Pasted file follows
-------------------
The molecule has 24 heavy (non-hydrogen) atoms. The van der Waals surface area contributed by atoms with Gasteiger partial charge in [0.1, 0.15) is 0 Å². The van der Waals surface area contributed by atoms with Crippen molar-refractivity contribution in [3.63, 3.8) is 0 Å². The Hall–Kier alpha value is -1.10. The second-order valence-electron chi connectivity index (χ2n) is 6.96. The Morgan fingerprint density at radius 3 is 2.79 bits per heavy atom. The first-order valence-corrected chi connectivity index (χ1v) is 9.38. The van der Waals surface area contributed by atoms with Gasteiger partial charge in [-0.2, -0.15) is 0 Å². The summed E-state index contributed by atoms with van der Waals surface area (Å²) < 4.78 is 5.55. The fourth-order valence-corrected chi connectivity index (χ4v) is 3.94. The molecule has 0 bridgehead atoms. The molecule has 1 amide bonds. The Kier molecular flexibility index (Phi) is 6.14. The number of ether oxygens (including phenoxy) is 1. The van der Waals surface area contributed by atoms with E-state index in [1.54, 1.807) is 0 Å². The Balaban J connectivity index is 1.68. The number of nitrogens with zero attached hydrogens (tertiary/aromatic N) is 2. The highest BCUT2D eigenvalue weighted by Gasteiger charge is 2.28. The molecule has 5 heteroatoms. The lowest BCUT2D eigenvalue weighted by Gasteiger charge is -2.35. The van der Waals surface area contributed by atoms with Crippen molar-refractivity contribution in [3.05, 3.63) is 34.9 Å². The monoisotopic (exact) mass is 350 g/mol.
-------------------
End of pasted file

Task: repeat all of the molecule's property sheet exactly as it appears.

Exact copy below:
The molecule has 24 heavy (non-hydrogen) atoms. The van der Waals surface area contributed by atoms with Gasteiger partial charge in [0.1, 0.15) is 0 Å². The van der Waals surface area contributed by atoms with Crippen molar-refractivity contribution in [3.63, 3.8) is 0 Å². The Hall–Kier alpha value is -1.10. The second-order valence-electron chi connectivity index (χ2n) is 6.96. The Morgan fingerprint density at radius 3 is 2.79 bits per heavy atom. The first-order valence-corrected chi connectivity index (χ1v) is 9.38. The van der Waals surface area contributed by atoms with Gasteiger partial charge in [-0.2, -0.15) is 0 Å². The summed E-state index contributed by atoms with van der Waals surface area (Å²) < 4.78 is 5.55. The fourth-order valence-corrected chi connectivity index (χ4v) is 3.94. The molecule has 0 bridgehead atoms. The molecule has 1 amide bonds. The Kier molecular flexibility index (Phi) is 6.14. The number of ether oxygens (including phenoxy) is 1. The van der Waals surface area contributed by atoms with E-state index in [1.54, 1.807) is 0 Å². The Balaban J connectivity index is 1.68. The number of nitrogens with zero attached hydrogens (tertiary/aromatic N) is 2. The highest BCUT2D eigenvalue weighted by Gasteiger charge is 2.28. The molecule has 5 heteroatoms. The lowest BCUT2D eigenvalue weighted by Gasteiger charge is -2.35. The van der Waals surface area contributed by atoms with Crippen molar-refractivity contribution in [3.05, 3.63) is 34.9 Å². The monoisotopic (exact) mass is 350 g/mol.